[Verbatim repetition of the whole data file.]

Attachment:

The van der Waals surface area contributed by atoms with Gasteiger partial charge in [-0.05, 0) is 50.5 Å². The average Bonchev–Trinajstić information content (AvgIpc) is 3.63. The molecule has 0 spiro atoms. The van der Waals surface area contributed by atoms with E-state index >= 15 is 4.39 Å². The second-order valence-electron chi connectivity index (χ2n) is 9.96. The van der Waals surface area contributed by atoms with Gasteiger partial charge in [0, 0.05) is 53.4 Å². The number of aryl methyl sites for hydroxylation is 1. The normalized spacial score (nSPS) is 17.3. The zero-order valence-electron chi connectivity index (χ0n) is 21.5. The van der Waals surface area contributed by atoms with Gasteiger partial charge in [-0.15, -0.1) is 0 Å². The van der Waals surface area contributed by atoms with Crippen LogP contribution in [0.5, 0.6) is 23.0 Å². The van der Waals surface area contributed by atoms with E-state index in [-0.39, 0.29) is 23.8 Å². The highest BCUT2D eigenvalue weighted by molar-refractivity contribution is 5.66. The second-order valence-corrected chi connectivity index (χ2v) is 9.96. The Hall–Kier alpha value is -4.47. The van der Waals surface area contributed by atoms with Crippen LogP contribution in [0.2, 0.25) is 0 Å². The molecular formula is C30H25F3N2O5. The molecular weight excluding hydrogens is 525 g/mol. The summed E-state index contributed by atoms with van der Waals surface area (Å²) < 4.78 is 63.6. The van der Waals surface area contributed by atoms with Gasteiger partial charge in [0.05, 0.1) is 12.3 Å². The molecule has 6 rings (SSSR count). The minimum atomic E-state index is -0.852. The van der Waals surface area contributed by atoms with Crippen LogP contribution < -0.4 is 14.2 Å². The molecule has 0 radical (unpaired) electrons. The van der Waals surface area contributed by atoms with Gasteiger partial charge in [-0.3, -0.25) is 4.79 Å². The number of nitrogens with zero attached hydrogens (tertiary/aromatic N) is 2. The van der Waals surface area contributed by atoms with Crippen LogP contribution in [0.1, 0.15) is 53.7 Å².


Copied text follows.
The van der Waals surface area contributed by atoms with Gasteiger partial charge in [-0.05, 0) is 50.5 Å². The average Bonchev–Trinajstić information content (AvgIpc) is 3.63. The molecule has 0 spiro atoms. The van der Waals surface area contributed by atoms with E-state index >= 15 is 4.39 Å². The second-order valence-electron chi connectivity index (χ2n) is 9.96. The van der Waals surface area contributed by atoms with Gasteiger partial charge in [0, 0.05) is 53.4 Å². The number of aryl methyl sites for hydroxylation is 1. The normalized spacial score (nSPS) is 17.3. The zero-order valence-electron chi connectivity index (χ0n) is 21.5. The van der Waals surface area contributed by atoms with Gasteiger partial charge in [-0.15, -0.1) is 0 Å². The van der Waals surface area contributed by atoms with Crippen LogP contribution in [0.5, 0.6) is 23.0 Å². The van der Waals surface area contributed by atoms with E-state index in [-0.39, 0.29) is 23.8 Å². The highest BCUT2D eigenvalue weighted by molar-refractivity contribution is 5.66. The second-order valence-corrected chi connectivity index (χ2v) is 9.96. The Hall–Kier alpha value is -4.47. The van der Waals surface area contributed by atoms with Crippen LogP contribution in [0.2, 0.25) is 0 Å². The molecular formula is C30H25F3N2O5. The molecular weight excluding hydrogens is 525 g/mol. The summed E-state index contributed by atoms with van der Waals surface area (Å²) < 4.78 is 63.6. The van der Waals surface area contributed by atoms with Gasteiger partial charge in [0.05, 0.1) is 12.3 Å². The molecule has 6 rings (SSSR count). The minimum atomic E-state index is -0.852. The van der Waals surface area contributed by atoms with Crippen LogP contribution < -0.4 is 14.2 Å². The molecule has 0 radical (unpaired) electrons. The van der Waals surface area contributed by atoms with Gasteiger partial charge in [-0.3, -0.25) is 4.79 Å². The number of nitrogens with zero attached hydrogens (tertiary/aromatic N) is 2. The van der Waals surface area contributed by atoms with Crippen LogP contribution in [0.1, 0.15) is 53.7 Å².